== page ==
Israel – A Great Destination for Indian Tourists? Of course it is….

A country with a modern lifestyle and experiences, Israel is truly a great holiday destination from India. The country offers a lot more and caters to budget travellers, backpackers, and family holidays too. The weather is moderate and definitely enjoyable by Indian travellers. Tel Aviv is the coolest city in the Mediterranean. One can also travel to Gulf Countries, after having a Israel visa stamp on their passport. 

Israel is a perfect blend of faith, of life, of happy people, of a great lifestyle, culinary experiences, and much more. The country is safer than most western countries and a holiday would be worth every bit. From serenity to diversity, from religion and history to architecture, you get it all in one single land which is Israel. So go for it!!!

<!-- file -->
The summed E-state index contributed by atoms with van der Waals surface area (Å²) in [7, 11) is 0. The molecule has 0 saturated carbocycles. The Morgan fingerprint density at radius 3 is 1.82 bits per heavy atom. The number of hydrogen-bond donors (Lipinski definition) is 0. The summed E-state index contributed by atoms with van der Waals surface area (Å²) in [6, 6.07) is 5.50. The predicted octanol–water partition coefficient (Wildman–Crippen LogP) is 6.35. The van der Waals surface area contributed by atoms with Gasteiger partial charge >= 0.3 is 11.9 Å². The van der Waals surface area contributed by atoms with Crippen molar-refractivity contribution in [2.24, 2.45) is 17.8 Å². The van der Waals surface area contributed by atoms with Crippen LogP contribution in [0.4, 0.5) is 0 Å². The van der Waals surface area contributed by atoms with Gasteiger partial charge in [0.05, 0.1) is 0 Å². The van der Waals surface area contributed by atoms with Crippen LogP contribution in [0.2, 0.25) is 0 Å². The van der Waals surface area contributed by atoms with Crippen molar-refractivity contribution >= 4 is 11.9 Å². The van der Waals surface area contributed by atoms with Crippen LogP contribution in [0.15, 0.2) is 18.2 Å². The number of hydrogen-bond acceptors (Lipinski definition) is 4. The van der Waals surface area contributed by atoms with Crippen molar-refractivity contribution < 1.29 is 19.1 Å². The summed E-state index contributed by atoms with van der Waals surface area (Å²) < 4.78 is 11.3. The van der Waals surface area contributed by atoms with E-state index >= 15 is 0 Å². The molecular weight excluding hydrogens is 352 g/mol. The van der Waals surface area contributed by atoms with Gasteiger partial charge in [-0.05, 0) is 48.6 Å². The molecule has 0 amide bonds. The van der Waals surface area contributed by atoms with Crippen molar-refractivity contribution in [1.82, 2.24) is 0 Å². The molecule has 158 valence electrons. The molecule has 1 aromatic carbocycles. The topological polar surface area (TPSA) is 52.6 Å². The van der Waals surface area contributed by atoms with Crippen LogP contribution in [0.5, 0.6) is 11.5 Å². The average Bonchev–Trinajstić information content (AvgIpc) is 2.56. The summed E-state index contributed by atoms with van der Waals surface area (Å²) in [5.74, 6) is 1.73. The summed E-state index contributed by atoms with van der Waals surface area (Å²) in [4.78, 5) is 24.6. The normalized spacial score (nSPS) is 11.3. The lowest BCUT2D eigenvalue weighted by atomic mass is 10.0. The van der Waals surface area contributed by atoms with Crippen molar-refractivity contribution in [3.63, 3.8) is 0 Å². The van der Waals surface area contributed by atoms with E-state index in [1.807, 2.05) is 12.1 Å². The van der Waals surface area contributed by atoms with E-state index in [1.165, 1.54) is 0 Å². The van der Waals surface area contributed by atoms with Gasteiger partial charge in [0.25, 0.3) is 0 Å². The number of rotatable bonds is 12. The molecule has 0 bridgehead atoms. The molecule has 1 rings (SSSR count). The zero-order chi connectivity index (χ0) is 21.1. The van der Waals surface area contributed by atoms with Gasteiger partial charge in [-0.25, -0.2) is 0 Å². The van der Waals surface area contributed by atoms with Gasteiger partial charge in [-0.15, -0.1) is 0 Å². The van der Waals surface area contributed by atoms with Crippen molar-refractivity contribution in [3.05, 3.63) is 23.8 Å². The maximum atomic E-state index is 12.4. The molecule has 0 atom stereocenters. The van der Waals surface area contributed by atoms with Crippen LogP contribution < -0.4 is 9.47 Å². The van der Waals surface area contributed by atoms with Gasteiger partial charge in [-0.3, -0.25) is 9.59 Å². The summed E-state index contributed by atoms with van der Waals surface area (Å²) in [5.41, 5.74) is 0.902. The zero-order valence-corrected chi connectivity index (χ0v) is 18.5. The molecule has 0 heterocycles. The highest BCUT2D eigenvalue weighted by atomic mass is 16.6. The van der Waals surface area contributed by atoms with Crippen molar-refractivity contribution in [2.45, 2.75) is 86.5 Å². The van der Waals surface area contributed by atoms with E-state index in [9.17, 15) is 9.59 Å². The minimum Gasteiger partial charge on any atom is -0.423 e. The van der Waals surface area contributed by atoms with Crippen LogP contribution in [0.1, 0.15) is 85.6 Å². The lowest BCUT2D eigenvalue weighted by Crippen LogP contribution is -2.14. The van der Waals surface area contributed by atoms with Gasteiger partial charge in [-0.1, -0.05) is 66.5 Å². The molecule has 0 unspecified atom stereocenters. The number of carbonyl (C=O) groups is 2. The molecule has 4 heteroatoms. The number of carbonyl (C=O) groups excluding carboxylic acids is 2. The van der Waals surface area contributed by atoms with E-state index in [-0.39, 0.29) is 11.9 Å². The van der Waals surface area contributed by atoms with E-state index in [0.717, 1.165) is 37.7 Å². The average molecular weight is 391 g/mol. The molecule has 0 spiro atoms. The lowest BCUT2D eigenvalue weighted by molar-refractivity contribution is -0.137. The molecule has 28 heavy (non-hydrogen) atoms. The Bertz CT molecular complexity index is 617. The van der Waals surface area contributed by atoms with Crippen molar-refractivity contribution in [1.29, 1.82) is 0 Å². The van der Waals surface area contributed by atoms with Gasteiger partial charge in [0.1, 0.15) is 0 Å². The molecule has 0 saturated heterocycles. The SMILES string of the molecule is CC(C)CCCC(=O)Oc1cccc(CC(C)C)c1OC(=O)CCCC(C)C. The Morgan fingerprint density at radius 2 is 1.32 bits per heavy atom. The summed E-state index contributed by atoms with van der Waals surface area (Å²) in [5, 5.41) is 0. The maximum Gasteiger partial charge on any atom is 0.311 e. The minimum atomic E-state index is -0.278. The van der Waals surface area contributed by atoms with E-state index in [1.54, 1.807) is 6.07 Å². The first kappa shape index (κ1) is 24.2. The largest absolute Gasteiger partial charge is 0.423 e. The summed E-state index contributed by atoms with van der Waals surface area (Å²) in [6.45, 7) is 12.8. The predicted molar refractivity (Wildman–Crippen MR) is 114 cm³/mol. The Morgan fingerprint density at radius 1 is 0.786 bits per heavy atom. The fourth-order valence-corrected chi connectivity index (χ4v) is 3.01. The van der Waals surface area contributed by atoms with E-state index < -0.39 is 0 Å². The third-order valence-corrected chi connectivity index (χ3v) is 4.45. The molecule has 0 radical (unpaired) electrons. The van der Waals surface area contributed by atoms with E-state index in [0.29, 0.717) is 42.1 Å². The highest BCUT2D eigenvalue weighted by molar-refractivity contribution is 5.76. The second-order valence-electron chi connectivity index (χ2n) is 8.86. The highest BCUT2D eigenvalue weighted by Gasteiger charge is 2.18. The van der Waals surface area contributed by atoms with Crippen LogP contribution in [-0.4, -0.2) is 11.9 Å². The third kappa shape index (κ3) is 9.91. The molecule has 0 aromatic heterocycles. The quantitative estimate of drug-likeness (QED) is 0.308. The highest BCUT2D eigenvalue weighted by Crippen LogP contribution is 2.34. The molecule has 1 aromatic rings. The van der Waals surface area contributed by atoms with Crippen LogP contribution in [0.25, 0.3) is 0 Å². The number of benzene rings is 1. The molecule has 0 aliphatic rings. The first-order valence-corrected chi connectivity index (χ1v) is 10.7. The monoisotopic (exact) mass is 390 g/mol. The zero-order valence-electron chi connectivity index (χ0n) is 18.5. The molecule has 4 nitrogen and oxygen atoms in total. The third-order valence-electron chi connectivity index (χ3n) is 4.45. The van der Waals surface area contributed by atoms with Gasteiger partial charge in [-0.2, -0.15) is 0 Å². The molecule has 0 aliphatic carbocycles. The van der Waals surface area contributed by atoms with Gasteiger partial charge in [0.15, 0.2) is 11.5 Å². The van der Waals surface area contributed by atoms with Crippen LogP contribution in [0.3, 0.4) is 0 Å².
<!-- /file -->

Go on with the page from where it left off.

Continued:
The Life & Times of a City that was Once Bangalore

The Life & Times of a City that was Once Bangalore

Once upon a time, there was a beautiful city called Bangalore. It was calm, peaceful and boasted of salubrious weather throughout the year. And then the unforeseen happened. The city was struck by bad governance, corruption and an uncontrolled growth of the concrete jungle. What followed is traffic jams, garbage piles at every corner and poor infrastructure support for the common man. Not to forget the dwindling green spaces, that once earned the city the title of “Garden city”.